Climate Action Insights: Earth Day - and how we should treat it

April 21, 2021

Humans and climate are putting pressure on the forest

The year 2021 also marks the start of the UN Decade on Ecosystem Restoration. Until 2030, the focus will be on how the Earth's diverse biospheres can be protected and reactivated. In this inaugural year, two consecutive days play a role: Earth Day on 22 April with the motto, "Restore our Earth", and Arbor Day on 25 April.

Of course both are thematically closely linked, as forests cover about one third of the Earth's total land mass. However, let us not mix up these dates as celebration days, but rather as necessary days of action. They are intended to get us to act so we take responsibility and the right direction to net zero. Our forests are not in a good shape - neither in our local region, nor in South America, Africa or elsewhere in the world.

Robin Stoffers, Head of Project Development at ClimatePartner, explains what holistic aspects are important in forest protection:

Currently, about one third of the Earth's land mass is still covered by forests. But the rate of deforestation is accelerating from year to year. On the one hand, forests are threatened by the effects of climate change through drought, pest infestation, forest fires, and flooding. On the other hand, human actions such as deforestation, conversion to monocultures, and plantations or the withdrawal of groundwater are affecting them in different ways. Deforestation and permanent land-use changes for agriculture and livestock farming even account for almost a quarter of the man-made greenhouse gas emissions recorded worldwide since 1961.

How to protect forests properly: conversion and reforestation

It is therefore important to protect existing forests, improve their resilience, and grow new forests. Where the interests of humans and nature meet, it is important to ensure the two can co-exist. Forest protection means no more and no less than preserving or restoring ecosystems, and having to take into account a wide range of biological complexities. To this end, we at ClimatePartner have been working for many years with recognised experts such as the Mountain Forest Project in Switzerland, the Schutzgemeinschaft Deutscher Wald e.V. in Germany and many other international organisations.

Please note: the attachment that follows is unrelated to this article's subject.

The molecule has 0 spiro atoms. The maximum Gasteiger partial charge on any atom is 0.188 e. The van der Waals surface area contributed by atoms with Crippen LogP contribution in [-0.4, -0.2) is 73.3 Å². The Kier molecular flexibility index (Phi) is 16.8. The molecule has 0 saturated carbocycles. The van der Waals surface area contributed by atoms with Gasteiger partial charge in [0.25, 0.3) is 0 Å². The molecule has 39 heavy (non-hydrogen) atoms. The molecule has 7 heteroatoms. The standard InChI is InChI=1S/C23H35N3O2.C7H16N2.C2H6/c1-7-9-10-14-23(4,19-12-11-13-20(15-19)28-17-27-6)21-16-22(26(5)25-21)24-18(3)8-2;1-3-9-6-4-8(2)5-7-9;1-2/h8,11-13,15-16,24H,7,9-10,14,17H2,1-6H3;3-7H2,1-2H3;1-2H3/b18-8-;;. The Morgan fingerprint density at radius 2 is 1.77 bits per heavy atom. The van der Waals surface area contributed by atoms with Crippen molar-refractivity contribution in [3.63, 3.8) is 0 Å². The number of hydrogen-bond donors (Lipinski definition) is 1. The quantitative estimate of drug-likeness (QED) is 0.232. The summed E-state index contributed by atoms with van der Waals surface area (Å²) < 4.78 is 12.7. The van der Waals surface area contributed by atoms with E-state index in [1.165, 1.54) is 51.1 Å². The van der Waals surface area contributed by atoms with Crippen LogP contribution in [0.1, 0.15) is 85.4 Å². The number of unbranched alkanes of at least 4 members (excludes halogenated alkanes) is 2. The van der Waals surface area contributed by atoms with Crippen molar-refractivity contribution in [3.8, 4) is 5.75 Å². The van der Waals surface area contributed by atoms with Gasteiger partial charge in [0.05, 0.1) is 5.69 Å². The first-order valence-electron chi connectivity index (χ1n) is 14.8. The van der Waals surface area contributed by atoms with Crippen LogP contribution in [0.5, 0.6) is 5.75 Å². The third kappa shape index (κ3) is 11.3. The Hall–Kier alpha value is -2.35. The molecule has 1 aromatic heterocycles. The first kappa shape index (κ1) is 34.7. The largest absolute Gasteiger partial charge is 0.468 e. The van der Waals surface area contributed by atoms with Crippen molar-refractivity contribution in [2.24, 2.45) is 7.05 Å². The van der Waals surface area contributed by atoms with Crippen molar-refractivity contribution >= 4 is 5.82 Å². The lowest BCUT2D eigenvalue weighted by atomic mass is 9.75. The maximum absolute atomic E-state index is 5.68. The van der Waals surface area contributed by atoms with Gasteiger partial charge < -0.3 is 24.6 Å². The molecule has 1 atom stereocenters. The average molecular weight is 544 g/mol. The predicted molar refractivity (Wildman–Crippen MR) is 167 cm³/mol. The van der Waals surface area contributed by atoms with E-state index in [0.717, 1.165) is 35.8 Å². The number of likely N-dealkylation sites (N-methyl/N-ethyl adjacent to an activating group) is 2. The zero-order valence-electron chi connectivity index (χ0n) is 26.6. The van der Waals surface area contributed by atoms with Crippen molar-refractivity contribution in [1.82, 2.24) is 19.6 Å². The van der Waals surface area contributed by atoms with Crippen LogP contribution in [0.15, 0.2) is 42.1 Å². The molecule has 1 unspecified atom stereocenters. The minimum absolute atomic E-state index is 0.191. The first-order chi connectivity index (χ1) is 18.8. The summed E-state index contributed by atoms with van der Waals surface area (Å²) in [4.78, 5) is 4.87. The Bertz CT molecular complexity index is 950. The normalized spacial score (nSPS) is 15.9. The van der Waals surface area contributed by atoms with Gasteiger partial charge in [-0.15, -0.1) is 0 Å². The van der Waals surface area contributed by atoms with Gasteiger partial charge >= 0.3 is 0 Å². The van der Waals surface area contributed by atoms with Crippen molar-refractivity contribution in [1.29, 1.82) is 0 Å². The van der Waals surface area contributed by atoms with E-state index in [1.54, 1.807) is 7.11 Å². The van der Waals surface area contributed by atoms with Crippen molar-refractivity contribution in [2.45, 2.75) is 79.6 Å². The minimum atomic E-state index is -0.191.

Preserve instead of destroy: the REDD+ mechanism

One mechanism in forest protection that plays a central role in many international carbon offset projects is the REDD+ mechanism (Reducing Emissions from Deforestation and Degradation) created by the United Nations. It aims to avoid CO2 emissions associated with deforestation. Instead of earning money by logging trees, local communities can instead earn their livelihoods by preserving and protecting them. In return, carbon offset certificates, so-called carbon credits, are generated. The sale of which makes forests more economically attractive than other forms of land use. The proceeds from the credits also provide the communities with new perspectives in terms of education, alternative sources of income, and environmentally sustainable agriculture.

Measurability and reliability

In order for regional environmental protection projects and international carbon offset projects to be valid and recognised, forest protection projects must be carried to highest standards. Site factors must be examined, data must be accurately recorded, and the performance of different tree species, and the CO2 savings they achieve, must be precisely measured and permanently monitored. Only in this way can they contribute real and reliable benefits to climate action.

Further information on forest protection and the REDD+ mechanism can also be found here: